Mines and other killing devices

STATE OF ENVIRONMENT AND DEVELOPMENT IN INDIAN COALFIELDS: COALFIELDS IN WEST BENGAL·Sunit Kumar Sarkar and Subhankar Sarkar·Oxford and IBH Publishing Company Pvt Ltd 1996·Price Rs 450/-

By Bhanusingha Ghosh
Last Updated: Saturday 04 July 2015

ranigunj is a town situated about 200 km west of Calcutta on the banks of river Damodar in one of the most industrialised areas of the country. One would expect Ranigunj to be a thriving locality, full of vitality, life and joy de vivre . Instead, it is a town which is gasping for breath. Pollution, subsidence and poor resource management has plunged not only this town but also the entire neighbouring area into a Dickensian hell.

Mining operations in the Ranigunj coalfield area began during the British Raj. Coal at that time was ferried along the river Damodar to Calcutta. Intense mining operations were extended to the Jharia area after 1907 when the grand chord line of the East India Railway was completed. However, after nationalisation of the coal industry in 1973, production steadily declined to reach an all time low of 16 metric tonnes in 1993-94. With declining production, a greater stress has been put on open cast mining.Unregulated mining for over 200 years followed by increase in open cast mining has brought in its wake a number of health problems related to extreme pollution levels of air and water and the degradation of vast tracts of agricultural land, depriving people of their traditional livelihood. In addition, the effects of blasting has made houses rather unsafe to live in.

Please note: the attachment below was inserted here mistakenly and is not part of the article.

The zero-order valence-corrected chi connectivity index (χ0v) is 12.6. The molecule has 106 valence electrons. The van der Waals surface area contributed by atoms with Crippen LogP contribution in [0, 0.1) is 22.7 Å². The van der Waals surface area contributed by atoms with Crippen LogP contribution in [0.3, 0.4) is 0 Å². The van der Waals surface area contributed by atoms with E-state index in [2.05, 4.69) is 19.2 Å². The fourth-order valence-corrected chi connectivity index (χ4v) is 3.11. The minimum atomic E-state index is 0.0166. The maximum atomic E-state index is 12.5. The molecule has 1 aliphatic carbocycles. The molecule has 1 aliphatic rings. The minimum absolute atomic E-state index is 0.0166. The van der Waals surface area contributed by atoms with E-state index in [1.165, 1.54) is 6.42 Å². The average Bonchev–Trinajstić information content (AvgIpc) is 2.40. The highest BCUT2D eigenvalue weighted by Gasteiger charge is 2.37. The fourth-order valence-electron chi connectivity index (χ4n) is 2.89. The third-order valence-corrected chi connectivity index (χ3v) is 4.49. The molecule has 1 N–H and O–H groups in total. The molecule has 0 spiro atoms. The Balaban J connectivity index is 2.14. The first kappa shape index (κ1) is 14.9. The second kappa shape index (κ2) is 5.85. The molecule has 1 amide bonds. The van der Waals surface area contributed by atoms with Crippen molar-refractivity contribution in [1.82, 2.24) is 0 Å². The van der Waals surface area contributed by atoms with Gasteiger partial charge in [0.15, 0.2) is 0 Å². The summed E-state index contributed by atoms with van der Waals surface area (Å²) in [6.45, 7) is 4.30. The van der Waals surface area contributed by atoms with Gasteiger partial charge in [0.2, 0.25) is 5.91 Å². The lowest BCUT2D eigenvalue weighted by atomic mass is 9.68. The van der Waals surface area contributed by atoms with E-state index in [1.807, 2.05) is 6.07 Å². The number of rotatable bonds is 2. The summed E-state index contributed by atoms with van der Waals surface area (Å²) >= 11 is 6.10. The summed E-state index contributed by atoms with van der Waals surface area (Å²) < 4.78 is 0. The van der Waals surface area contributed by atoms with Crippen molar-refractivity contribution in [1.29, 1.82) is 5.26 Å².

The book delves into these and other problems of the area in depth. It touches on areas of demography, women's health, particularly with respect to the practice of using lower grade coals for domestic purposes, diseases in general, economy, educational facilities and, of course, mining practices. Overall, it is a reasonably good study of the mining industry and the quality of life of those associated with it. One aspect that the authors have skirted around is the vice-like grip that the coal mafia has over the area and the corrupt politicians, bureaucrats and businessfolk who have systematically looted the region. This is a region where the gun is the final arbitrator. This aspect should have been highlighted in the book as it has an important bearing on the socio-economic and environmental problems in the region.

Shoddily put together chapters, poor quality of printing along with numerous typographical errors makes the reading rather painful. Nevertheless, the book presents a good compilation of statistics and convincing arguments.

I come from this small town in western West Bengal. One recalls with pain the overall downslide of this region. Yet, I share with the authors the hope that the situation is perhaps not beyond redemption.

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